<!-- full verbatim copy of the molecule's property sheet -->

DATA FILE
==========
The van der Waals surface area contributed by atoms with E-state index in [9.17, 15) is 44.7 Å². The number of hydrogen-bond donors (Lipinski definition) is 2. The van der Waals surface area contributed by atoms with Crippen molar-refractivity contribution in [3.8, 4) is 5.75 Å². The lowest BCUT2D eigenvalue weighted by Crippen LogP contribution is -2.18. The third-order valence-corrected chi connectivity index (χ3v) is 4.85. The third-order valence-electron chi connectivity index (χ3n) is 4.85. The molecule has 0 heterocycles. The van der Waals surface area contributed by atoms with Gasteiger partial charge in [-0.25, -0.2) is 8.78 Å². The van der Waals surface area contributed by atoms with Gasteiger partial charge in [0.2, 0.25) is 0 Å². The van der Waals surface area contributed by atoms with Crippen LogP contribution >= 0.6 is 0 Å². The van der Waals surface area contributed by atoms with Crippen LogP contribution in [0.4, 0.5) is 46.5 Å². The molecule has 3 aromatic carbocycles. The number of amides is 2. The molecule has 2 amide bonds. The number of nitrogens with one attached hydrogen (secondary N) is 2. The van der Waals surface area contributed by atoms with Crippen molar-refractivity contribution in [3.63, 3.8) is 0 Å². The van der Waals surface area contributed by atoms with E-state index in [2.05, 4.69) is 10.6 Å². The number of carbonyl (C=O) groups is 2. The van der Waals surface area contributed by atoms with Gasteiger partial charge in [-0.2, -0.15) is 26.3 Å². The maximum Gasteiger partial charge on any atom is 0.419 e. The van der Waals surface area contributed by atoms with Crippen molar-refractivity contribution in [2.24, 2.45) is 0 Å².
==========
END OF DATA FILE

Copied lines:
The van der Waals surface area contributed by atoms with E-state index in [9.17, 15) is 44.7 Å². The number of hydrogen-bond donors (Lipinski definition) is 2. The van der Waals surface area contributed by atoms with Crippen molar-refractivity contribution in [3.8, 4) is 5.75 Å². The lowest BCUT2D eigenvalue weighted by Crippen LogP contribution is -2.18. The third-order valence-corrected chi connectivity index (χ3v) is 4.85. The third-order valence-electron chi connectivity index (χ3n) is 4.85. The molecule has 0 heterocycles. The van der Waals surface area contributed by atoms with Gasteiger partial charge in [-0.25, -0.2) is 8.78 Å². The van der Waals surface area contributed by atoms with Gasteiger partial charge in [0.2, 0.25) is 0 Å². The van der Waals surface area contributed by atoms with Crippen LogP contribution >= 0.6 is 0 Å². The van der Waals surface area contributed by atoms with Crippen LogP contribution in [0.4, 0.5) is 46.5 Å². The molecule has 3 aromatic carbocycles. The number of amides is 2. The molecule has 2 amide bonds. The number of nitrogens with one attached hydrogen (secondary N) is 2. The van der Waals surface area contributed by atoms with Crippen molar-refractivity contribution in [3.63, 3.8) is 0 Å². The van der Waals surface area contributed by atoms with E-state index in [2.05, 4.69) is 10.6 Å². The number of carbonyl (C=O) groups is 2. The van der Waals surface area contributed by atoms with Gasteiger partial charge in [-0.2, -0.15) is 26.3 Å². The maximum Gasteiger partial charge on any atom is 0.419 e. The van der Waals surface area contributed by atoms with Crippen molar-refractivity contribution in [2.24, 2.45) is 0 Å².